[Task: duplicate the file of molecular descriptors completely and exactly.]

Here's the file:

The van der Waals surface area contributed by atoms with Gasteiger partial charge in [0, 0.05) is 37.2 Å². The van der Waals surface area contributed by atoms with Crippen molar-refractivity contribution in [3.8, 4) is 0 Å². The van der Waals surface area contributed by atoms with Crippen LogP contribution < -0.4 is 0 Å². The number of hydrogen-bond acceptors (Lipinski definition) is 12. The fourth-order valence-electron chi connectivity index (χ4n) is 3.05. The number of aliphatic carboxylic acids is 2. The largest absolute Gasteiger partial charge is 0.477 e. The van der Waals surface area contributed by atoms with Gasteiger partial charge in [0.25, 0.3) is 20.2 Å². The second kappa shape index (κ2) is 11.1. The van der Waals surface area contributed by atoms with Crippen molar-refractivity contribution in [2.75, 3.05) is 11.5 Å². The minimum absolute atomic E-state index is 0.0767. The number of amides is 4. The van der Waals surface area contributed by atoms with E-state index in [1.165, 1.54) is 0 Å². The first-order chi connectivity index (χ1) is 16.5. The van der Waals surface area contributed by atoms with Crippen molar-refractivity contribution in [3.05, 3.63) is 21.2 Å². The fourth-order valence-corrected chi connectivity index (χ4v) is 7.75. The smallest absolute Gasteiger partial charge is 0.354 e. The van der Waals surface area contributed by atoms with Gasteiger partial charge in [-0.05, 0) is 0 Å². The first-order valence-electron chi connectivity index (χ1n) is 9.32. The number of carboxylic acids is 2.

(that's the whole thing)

The van der Waals surface area contributed by atoms with Gasteiger partial charge in [0, 0.05) is 37.2 Å². The van der Waals surface area contributed by atoms with Crippen molar-refractivity contribution in [3.8, 4) is 0 Å². The van der Waals surface area contributed by atoms with Crippen LogP contribution < -0.4 is 0 Å². The number of hydrogen-bond acceptors (Lipinski definition) is 12. The fourth-order valence-electron chi connectivity index (χ4n) is 3.05. The number of aliphatic carboxylic acids is 2. The largest absolute Gasteiger partial charge is 0.477 e. The van der Waals surface area contributed by atoms with Gasteiger partial charge in [0.25, 0.3) is 20.2 Å². The second kappa shape index (κ2) is 11.1. The van der Waals surface area contributed by atoms with Crippen molar-refractivity contribution in [2.75, 3.05) is 11.5 Å². The minimum absolute atomic E-state index is 0.0767. The number of amides is 4. The van der Waals surface area contributed by atoms with E-state index in [1.165, 1.54) is 0 Å². The first-order chi connectivity index (χ1) is 16.5. The van der Waals surface area contributed by atoms with Crippen molar-refractivity contribution in [3.05, 3.63) is 21.2 Å². The fourth-order valence-corrected chi connectivity index (χ4v) is 7.75. The smallest absolute Gasteiger partial charge is 0.354 e. The van der Waals surface area contributed by atoms with Gasteiger partial charge in [-0.05, 0) is 0 Å². The first-order valence-electron chi connectivity index (χ1n) is 9.32. The number of carboxylic acids is 2.